Littlely makes a big impact with otherworldly paintings

Francesca MannGeraldton Guardian

Only working with watercolours, Emily Littlely’s abstract portraits feature a kaleidoscope of colours; her ethereal characters suspended in an otherworldly environment.

Painting has always been part of the 20-year-old’s life, her parents having encouraged her creativity from a young age.

“My mum is probably my biggest inspiration,” the artist said. “When I was little, my mum used to take out the paints every single day and we’d sit there and paint for hours.

“She owns The Scrapbook House, so I’ve always been surrounded by crafts.

“And having such supportive parents, they’d tell you that every single piece of work is the most beautiful thing they’ve ever seen.”

Littlely’s first big break into the art world came in 2013, while she was still in high school.

During Year 11 at Nagle Catholic College, Littlely set up a website and began selling her artwork around the world.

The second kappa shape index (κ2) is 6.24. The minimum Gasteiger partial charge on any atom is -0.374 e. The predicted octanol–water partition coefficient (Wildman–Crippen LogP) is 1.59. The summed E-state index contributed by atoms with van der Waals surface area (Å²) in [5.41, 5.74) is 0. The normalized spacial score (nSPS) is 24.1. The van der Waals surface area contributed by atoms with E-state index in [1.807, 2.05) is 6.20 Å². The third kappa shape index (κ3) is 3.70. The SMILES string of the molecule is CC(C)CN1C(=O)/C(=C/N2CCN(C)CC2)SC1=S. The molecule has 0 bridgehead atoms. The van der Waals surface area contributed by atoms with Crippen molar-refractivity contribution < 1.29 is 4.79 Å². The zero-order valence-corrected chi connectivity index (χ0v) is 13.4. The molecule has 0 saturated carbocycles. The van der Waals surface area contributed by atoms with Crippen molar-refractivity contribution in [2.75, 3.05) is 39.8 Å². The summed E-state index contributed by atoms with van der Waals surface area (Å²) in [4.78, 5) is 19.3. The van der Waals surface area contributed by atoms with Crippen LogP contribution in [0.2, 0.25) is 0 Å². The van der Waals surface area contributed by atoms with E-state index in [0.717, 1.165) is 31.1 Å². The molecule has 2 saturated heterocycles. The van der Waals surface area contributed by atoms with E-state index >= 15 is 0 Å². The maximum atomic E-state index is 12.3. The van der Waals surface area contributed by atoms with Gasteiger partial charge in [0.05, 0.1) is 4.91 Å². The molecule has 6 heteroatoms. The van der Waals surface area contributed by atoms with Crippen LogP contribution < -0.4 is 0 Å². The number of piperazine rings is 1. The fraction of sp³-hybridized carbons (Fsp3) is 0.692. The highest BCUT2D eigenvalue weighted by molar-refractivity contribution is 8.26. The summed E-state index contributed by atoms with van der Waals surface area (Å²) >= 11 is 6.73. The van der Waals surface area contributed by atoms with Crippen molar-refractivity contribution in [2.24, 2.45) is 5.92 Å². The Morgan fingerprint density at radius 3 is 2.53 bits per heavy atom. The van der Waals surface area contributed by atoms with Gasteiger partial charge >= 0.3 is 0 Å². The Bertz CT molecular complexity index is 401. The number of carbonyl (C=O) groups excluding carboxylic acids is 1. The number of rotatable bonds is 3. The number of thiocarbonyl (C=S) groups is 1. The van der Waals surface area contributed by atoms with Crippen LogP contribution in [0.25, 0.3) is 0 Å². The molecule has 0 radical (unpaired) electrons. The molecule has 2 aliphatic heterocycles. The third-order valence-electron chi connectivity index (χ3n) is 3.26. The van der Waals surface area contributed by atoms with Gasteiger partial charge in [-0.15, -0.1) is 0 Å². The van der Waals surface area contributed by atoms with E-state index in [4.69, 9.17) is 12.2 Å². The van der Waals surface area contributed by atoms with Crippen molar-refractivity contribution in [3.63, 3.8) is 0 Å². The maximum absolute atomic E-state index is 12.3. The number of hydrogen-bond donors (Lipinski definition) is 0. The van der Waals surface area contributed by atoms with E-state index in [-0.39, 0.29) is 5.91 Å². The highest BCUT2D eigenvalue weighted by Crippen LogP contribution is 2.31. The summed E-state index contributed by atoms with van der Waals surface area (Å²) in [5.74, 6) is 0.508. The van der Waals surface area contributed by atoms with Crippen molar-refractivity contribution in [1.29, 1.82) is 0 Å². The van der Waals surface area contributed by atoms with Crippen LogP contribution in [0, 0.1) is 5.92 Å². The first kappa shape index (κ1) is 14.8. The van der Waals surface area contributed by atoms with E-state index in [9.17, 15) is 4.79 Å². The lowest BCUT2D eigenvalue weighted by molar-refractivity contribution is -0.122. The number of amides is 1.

However, she became inundated with commissions and her passion suddenly became a chore.

“I found (commissions) very constricting,” she said.

“You had to do exactly what they wanted you to do and it’s always a certain style. I was doing it so much it was more of a chore than something I loved, so I don’t do commissions any more.”

Littlely is more than a talented painter — she is also musically gifted and was one quarter of Geraldton indie band The INKS.

Forming as high school students, The INKS quickly attracted a large fan base and were lucky enough to open for Cold Chisel when they stopped in Geraldton in 2014.

But as everyone went off to study at university, Littlely said it became too difficult to continue playing together.

After a year in Perth studying psychology and philosophy at the University of Western Australia, Littlely said she missed Geraldton and her family and decided to move back home.

Now working full-time as a receptionist, Littlely said she was happy creating art on the side.

“It’s such a therapeutic way to get your creativity out there,” she said.

“If I don’t paint for a while, I feel like it’s all bottled up and I have all these ideas but I’m not doing anything with them.

“It’s nice to just get them out, and it’s really satisfying when a piece works out the way you want it to.”

Get the latest news from thewest.com.au in your inbox.

Sign up for our emails